Proliance Surgeons
Grant H. Garcia, MD

Grant H. Garcia, MD Orthopedic Surgeon & Sports Medicine Specialist View Profile

Grant H. Garcia, MD

Grant H. Garcia, MD Orthopedic Surgeon & Sports Medicine Specialist View Doctor Profile

Arthroscopic Biceps Tenodesis

Dr. Garcia demonstrates his technique for arthroscopic bicepstenodesis

Arthroscopic Biceps Tenodesis

The biceps is a large skeletal muscle of the upper arm that flexes the elbow to lift the forearm, and is also responsible for some shoulder movements. It is connected by tendons to bones in the shoulder and elbow on either side. Injury of the biceps tendon in the region of the shoulder can occur due to disease, overuse or repetitive overhead activity, leading to pain and weakness in front of the shoulder and down the upper arm. This may be treated conservatively, but in severe cases a surgical procedure called biceps tenodesis may be performed to repair the biceps and alleviate symptoms. A biceps tenodesis is recommended to treat biceps tendon tears, inflammation or instability accompanied by injury to the rotator cuff muscles that surround and support the shoulder joint.


Dr. Garcia demonstrates his new technique for arthroscopic biceps tenodesis.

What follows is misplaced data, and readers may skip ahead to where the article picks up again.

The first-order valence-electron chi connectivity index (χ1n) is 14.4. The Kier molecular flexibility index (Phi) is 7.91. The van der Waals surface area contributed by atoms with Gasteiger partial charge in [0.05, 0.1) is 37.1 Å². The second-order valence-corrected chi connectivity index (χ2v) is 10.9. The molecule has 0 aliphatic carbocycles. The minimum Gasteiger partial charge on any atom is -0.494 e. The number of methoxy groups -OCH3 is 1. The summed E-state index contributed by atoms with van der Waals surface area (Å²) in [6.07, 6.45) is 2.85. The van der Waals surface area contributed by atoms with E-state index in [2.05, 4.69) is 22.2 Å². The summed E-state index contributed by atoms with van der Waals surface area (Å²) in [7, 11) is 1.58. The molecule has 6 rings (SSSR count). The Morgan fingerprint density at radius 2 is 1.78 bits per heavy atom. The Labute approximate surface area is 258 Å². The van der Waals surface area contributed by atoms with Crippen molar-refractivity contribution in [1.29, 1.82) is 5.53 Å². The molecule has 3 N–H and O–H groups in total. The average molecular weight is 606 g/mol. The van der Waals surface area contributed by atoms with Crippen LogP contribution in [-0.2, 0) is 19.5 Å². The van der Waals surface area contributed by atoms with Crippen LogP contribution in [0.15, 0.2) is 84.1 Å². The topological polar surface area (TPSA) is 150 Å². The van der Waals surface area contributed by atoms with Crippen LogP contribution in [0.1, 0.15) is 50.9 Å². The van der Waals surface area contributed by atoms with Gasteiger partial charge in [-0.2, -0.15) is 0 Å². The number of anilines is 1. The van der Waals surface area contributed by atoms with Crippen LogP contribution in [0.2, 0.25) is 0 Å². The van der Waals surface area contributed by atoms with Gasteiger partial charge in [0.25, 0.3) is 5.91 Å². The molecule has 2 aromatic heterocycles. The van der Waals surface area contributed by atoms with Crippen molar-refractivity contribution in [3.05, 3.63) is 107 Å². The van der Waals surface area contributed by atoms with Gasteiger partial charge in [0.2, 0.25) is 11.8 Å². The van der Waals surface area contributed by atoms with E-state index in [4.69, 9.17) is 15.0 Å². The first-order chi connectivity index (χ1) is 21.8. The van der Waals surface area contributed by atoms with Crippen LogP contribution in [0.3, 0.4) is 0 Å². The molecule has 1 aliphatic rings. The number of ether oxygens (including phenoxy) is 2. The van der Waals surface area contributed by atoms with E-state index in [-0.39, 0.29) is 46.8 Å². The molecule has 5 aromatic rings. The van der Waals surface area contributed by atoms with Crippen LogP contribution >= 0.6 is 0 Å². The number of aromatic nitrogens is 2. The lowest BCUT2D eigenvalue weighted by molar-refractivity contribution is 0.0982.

The procedure is usually performed by a minimally invasive technique called arthroscopy, in which a viewing tube and miniature instruments are inserted through small incisions to reach the operative site and correct the deformity. You will lie on your side or on your back in a beach chair position for the surgery. A suture is introduced through a needle into the biceps tendon, which is then cut from its damaged insertion into the shoulder. The suture prevents the detached tendon from pulling into the arm. An incision is created in the front of your shoulder, through which the cut tendon is pulled out and trimmed. A deep tunnel is then created in the upper part of the humerus. The repaired tendon is then inserted into the tunnel in the humerus and fixed with a special screw.

Dr. Garcia demonstrates his arthroscopic biceps tenodesis in the lateral position.

Following the procedure, your arm is placed in a shoulder sling for 3 weeks. You may remove the sling while performing certain light activities such as dressing or bathing. A physiotherapy program is recommended to improve movement and strength of your shoulder. Complete recovery may take from 3 weeks to a few months.

As with any procedure, biceps tenodesis may be accompanied by certain complications such as infection, bleeding, failure of attachment and stiffness.

  • Brown University
  • University of Pennsylvania
  • Cornell University
  • Hospital for Special Surgery
  • Rush University Medical Center
  • American Orthopaedic Society for Sports Medicine
  • American Academy of Orthopaedic Surgeons
  • American Association of Nurse Anesthetists